Thursday, June 13, 2019

Strong Push of Marine Air into the Washington and Wildfire Threat Along the Cascade Eastern Slopes

As I write this, a very strong surge of cool, cloudy marine air is pushing into western Washington, bringing gale-force winds to the Strait of Juan de Fuca and dry/windy conditions along the eastern slopes of the Cascades.

The latest satellite photo (8PM Thursday) shows the coast inundated with low clouds, with tongues of cloud pushing eastward both north and south of the Olympics. 


In the Strait of Juan de Fuca, winds gusted to 56 mph at Race Rocks, near Victoria (see map of maximum gusts since midnight).  41 mph at Smith Island, just off of Whidbey Island.


If you live in Puget Sound country, your wind chimes are either sounding or soon will.

Some of the incoming cool air is pushing up, over, and down the eastern side of the Cascades, accelerating as it moves towards lower pressure in eastern Washington--as shown in the chart above and the blow-up below.   Some favored locations from Ellensburg to Yakima are hitting 40 mph or more.  Lots of wind for the wind energy facilities.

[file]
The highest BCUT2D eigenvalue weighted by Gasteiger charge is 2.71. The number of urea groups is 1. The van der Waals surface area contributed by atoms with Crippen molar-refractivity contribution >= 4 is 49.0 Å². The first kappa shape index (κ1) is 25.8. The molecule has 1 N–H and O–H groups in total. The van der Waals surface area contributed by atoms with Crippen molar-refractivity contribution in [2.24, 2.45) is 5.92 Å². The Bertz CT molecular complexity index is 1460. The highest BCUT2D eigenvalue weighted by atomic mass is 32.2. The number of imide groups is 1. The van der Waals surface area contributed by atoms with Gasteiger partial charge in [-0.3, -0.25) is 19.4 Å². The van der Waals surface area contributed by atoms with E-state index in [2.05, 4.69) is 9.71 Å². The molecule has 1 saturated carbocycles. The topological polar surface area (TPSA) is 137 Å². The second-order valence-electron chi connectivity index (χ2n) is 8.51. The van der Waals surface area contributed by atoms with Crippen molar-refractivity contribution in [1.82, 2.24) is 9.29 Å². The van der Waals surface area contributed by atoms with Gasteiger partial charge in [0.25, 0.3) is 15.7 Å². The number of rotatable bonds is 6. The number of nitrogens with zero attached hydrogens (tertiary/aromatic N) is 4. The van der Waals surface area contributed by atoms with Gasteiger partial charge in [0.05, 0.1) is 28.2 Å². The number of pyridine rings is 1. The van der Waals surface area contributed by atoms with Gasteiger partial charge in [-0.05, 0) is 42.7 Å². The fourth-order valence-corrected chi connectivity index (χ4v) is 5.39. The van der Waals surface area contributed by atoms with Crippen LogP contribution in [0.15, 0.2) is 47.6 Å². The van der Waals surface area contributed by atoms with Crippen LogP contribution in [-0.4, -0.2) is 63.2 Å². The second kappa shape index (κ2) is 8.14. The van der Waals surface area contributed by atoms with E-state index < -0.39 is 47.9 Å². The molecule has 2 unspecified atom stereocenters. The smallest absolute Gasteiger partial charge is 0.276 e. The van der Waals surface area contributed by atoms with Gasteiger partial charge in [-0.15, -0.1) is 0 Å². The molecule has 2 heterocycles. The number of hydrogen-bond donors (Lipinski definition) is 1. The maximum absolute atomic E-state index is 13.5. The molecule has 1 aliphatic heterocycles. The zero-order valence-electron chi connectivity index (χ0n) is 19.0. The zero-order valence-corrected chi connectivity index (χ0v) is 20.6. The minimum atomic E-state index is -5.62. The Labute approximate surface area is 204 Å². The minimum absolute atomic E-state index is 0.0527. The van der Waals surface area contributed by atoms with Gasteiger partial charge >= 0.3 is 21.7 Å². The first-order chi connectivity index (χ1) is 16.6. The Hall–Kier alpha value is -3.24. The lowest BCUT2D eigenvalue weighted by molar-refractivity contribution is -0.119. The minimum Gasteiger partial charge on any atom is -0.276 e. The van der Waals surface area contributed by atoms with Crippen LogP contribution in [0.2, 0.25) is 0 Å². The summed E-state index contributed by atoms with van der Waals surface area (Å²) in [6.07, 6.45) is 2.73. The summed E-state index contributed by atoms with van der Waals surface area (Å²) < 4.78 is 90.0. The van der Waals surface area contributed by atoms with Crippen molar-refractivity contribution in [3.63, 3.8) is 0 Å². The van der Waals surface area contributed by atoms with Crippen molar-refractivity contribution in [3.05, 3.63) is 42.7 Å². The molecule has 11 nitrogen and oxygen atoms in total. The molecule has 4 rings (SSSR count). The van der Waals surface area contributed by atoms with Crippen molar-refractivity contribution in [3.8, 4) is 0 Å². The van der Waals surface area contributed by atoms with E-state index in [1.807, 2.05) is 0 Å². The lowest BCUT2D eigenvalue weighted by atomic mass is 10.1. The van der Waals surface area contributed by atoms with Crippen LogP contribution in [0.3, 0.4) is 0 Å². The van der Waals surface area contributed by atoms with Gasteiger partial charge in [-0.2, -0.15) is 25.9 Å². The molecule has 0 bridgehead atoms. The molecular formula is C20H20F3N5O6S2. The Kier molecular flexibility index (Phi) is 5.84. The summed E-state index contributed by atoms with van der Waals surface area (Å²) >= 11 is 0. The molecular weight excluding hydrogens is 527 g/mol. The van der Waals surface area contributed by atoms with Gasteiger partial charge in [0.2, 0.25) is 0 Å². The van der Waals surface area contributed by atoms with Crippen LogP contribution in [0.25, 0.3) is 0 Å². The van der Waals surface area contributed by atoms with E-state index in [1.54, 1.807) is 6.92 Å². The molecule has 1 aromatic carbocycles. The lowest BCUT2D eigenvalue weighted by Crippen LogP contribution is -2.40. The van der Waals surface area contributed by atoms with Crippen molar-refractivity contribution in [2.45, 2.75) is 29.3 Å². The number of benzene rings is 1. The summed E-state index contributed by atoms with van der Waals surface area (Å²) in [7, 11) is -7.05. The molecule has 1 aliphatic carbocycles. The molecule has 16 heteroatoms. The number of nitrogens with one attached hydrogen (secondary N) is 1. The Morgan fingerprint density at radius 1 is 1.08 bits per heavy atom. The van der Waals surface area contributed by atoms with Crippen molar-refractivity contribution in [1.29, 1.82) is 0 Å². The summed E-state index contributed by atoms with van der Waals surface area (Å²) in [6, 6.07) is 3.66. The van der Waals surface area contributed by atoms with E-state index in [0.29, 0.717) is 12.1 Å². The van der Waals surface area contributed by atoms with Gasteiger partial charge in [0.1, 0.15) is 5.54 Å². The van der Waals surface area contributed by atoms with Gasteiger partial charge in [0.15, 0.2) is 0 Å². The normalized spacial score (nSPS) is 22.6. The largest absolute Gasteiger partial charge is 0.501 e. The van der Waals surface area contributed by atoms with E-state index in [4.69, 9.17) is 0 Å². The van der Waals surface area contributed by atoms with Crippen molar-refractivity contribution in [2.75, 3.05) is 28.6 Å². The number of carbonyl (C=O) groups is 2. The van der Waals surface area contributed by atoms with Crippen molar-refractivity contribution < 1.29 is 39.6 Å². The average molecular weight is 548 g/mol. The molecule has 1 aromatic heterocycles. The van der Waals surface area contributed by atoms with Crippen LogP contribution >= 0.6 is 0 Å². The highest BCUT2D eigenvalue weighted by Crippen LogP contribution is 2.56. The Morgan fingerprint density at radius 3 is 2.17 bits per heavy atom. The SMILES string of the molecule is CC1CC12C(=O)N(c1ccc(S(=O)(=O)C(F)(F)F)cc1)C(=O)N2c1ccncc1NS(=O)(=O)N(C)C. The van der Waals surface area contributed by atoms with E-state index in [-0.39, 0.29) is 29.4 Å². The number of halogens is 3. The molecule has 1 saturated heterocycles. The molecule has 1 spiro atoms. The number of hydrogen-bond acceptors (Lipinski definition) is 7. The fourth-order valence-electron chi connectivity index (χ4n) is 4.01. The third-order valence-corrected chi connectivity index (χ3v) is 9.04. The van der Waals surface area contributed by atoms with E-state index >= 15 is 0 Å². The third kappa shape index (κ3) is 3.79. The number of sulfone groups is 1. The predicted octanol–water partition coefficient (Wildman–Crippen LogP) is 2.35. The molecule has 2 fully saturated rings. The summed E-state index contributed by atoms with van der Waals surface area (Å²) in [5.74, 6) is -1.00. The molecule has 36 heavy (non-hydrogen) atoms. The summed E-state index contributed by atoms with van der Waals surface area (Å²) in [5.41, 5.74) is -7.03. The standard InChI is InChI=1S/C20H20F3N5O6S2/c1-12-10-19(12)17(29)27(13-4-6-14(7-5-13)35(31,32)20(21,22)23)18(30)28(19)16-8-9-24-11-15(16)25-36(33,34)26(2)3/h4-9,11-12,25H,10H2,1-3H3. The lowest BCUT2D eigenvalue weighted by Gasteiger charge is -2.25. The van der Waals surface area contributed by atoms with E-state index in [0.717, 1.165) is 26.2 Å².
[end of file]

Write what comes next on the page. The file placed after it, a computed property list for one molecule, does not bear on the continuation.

This air descending the eastern slopes of the Cascades is quite dry.  To illustrate, here is the relative humidity analysis at 5 PM Thursday.  Under 30% in much of eastern Washington, while moist air was pushing into the coast.  You got to love a state with such large humidity contrasts.


The combination of dry conditions and strong winds provide a fire threat along the eastern slopes of the Cascades and portions of the Columbia Basin...so folks need to be careful.   Very similar conditions produced the 243 command fire near Wanapum Dam just last week. 

The US Forest Service has created a graphic than combines a wind and dryness as a tool to estimate fire threat.  This graphic...called Hot/Dry/Windy... shows the risk area noted above.  Kind of ironic that the biggest wind/wildfire threat occurs when cool air is moving in.


1 comment:

  1. 99 and windy here in Moses lake. Like sticking a hair dryer in your face. Which oddly felt better than yesterday at 92 with no wind whatsoever...

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